Obesity - Overtime if your body is carrying those extra pounds, you can potentially injure your feet. The extra weight puts pressure on the ligaments that support your feet. Also being over weight can lead to type two diabetes which also can attribute to AAFD. Diabetes - Diabetes can also play a role in Adult Acquired Flatfoot Deformity. Diabetes can cause damage to ligaments, which support your feet and other bones in your body. In addition to damaged ligaments, uncontrolled diabetes can lead to ulcers on your feet. When the arches fall in the feet, the front of the foot is wider, and outer aspects of the foot can start to rub in your shoe wear. Patients with uncontrolled diabetes may not notice or have symptoms of pain due to nerve damage. Diabetic patient don?t see they have a problem, and other complications occur in the feet such as ulcers and wounds. Hypertension - High blood pressure cause arteries narrow overtime, which could decrease blood flow to ligaments. The blood flow to the ligaments is what keeps the foot arches healthy, and supportive. Arthritis - Arthritis can form in an old injury overtime this can lead to flatfeet as well. Arthritis is painful as well which contributes to the increased pain of AAFD. Injury - Injuries are a common reason as well for AAFD. Stress from impact sports. Ligament damage from injury can cause the bones of the foot to fallout of ailment. Overtime the ligaments will tear and result in complete flattening of feet.

Symptoms
The symptoms of PTTD may include pain, swelling, a flattening of the arch, and an inward rolling of the ankle. As the condition progresses, the symptoms will change. For example, when PTTD initially develops, there is pain on the inside of the foot and ankle (along the course of the tendon). In addition, the area may be red, warm, and swollen. Later, as the arch begins to flatten, there may still be pain on the inside of the foot and ankle. But at this point, the foot and toes begin to turn outward and the ankle rolls inward. As PTTD becomes more advanced, the arch flattens even more and the pain often shifts to the outside of the foot, below the ankle. The tendon has deteriorated considerably and arthritis often develops in the foot. In more severe cases, arthritis may also develop in the ankle.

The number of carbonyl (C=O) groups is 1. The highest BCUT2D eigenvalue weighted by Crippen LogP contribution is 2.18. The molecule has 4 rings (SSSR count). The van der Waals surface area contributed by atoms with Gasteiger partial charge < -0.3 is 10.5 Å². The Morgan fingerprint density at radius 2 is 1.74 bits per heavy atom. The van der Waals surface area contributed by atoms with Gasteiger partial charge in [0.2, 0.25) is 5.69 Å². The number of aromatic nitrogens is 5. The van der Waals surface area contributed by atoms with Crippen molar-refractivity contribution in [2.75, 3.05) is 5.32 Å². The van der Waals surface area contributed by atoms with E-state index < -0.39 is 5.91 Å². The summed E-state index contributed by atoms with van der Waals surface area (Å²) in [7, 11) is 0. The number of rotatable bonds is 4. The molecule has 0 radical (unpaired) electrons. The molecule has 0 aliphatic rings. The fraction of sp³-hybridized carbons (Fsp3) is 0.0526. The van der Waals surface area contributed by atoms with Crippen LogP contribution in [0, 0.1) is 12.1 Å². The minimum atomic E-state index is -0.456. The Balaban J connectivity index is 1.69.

Diagnosis
Observe forefoot to hindfoot alignment. Do this with the patient sitting and the heel in neutral, and also with the patient standing. I like to put blocks under the forefoot with the heel in neutral to see how much forefoot correction is necessary to help hold the hindfoot position. One last note is to check all joints for stiffness. In cases of prolonged PTTD or coalition, rigid deformity is present and one must carefully check the joints of the midfoot and hindfoot for stiffness and arthritis in the surgical pre-planning.

Non surgical Treatment
The adult acquired flatfoot is best treated early. Accurate assessment by your doctor will determine which treatment is suitable for you. Reduce your level of activity and follow the RICE regime. R - rest as often as you are able. Refrain from activity that will worsen your condition, such as sports and walking. I - ice, apply to the affected area, ensure you protect the area from frostbite by applying a towel over the foot before using the ice pack. C - compression, a Tubigrip or elasticated support bandage may be applied to relieve symptoms and ease pain and discomfort. E - elevate the affected foot to reduce painful swelling. You will be prescribed pain relief in the form of non-steroidal antiinflammatory medications (if you do not suffer with allergies or are asthmatic). Immobilisation of your affected foot - this will involve you having a below the knee cast for four to eight weeks. In certain circumstances it is possible for you to have a removable boot instead of a cast. A member of the foot and ankle team will advise as to whether this option is suitable for you. Footwear is important - it is advisable to wear flat sturdy lace-up shoes, for example, trainers or boots. This will not only support your foot, but will also accommodate orthoses (shoe inserts). Adult acquired flat feet

Surgical Treatment
Stage two deformities are less responsive to conservative therapies that can be effective in mild deformities. Bone procedures are necessary at this stage in order to recreate the arch and stabilize the foot. These procedures include isolated fusion procedures, bone grafts, and/or the repositioning of bones through cuts called osteotomies. The realigned bones are generally held in place with screws, pins, plates, or staples while the bone heals. A tendon transfer may or may not be utilized depending on the condition of the posterior tibial tendon. Stage three deformities are better treated with surgical correction, in healthy patients. Patients that are unable to tolerate surgery or the prolonged healing period are better served with either arch supports known as orthotics or bracing such as the Richie Brace. Surgical correction at this stage usually requires fusion procedures such as a triple or double arthrodesis. This involves fusing the two or three major bones in the back of the foot together with screws or pins. The most common joints fused together are the subtalar joint, talonavicular joint, and the calcaneocuboid joint. By fusing the bones together the surgeon is able to correct structural deformity and alleviate arthritic pain. Tendon transfer procedures are usually not beneficial at this stage. Stage four deformities are treated similarly but with the addition of fusing the ankle joint.